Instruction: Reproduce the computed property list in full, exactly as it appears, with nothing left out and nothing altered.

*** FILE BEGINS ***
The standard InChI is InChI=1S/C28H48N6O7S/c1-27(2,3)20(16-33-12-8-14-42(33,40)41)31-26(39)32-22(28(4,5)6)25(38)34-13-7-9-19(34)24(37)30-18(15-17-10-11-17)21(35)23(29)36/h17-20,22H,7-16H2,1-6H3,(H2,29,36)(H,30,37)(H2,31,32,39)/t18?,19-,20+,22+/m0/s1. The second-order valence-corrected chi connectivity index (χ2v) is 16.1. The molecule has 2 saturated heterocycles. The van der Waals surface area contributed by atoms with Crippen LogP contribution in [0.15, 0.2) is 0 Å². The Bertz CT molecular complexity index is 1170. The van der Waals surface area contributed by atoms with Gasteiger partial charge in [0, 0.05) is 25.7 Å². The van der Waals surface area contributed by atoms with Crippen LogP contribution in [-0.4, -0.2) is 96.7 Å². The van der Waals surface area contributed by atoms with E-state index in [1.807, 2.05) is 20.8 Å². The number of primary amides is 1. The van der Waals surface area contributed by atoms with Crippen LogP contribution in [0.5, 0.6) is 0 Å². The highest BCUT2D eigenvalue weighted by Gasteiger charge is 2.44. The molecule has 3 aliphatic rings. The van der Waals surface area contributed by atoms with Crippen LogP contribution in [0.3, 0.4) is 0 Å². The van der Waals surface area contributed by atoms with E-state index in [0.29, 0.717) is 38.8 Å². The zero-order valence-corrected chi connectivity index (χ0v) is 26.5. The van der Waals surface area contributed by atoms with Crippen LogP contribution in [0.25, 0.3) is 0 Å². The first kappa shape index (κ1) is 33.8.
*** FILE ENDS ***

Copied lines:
The standard InChI is InChI=1S/C28H48N6O7S/c1-27(2,3)20(16-33-12-8-14-42(33,40)41)31-26(39)32-22(28(4,5)6)25(38)34-13-7-9-19(34)24(37)30-18(15-17-10-11-17)21(35)23(29)36/h17-20,22H,7-16H2,1-6H3,(H2,29,36)(H,30,37)(H2,31,32,39)/t18?,19-,20+,22+/m0/s1. The second-order valence-corrected chi connectivity index (χ2v) is 16.1. The molecule has 2 saturated heterocycles. The van der Waals surface area contributed by atoms with Crippen LogP contribution in [0.15, 0.2) is 0 Å². The Bertz CT molecular complexity index is 1170. The van der Waals surface area contributed by atoms with Gasteiger partial charge in [0, 0.05) is 25.7 Å². The van der Waals surface area contributed by atoms with Crippen LogP contribution in [-0.4, -0.2) is 96.7 Å². The van der Waals surface area contributed by atoms with E-state index in [1.807, 2.05) is 20.8 Å². The number of primary amides is 1. The van der Waals surface area contributed by atoms with Crippen LogP contribution in [0.5, 0.6) is 0 Å². The highest BCUT2D eigenvalue weighted by Gasteiger charge is 2.44. The molecule has 3 aliphatic rings. The van der Waals surface area contributed by atoms with Crippen LogP contribution in [0.3, 0.4) is 0 Å². The van der Waals surface area contributed by atoms with E-state index in [0.29, 0.717) is 38.8 Å². The zero-order valence-corrected chi connectivity index (χ0v) is 26.5. The van der Waals surface area contributed by atoms with Crippen LogP contribution in [0.25, 0.3) is 0 Å². The first kappa shape index (κ1) is 33.8.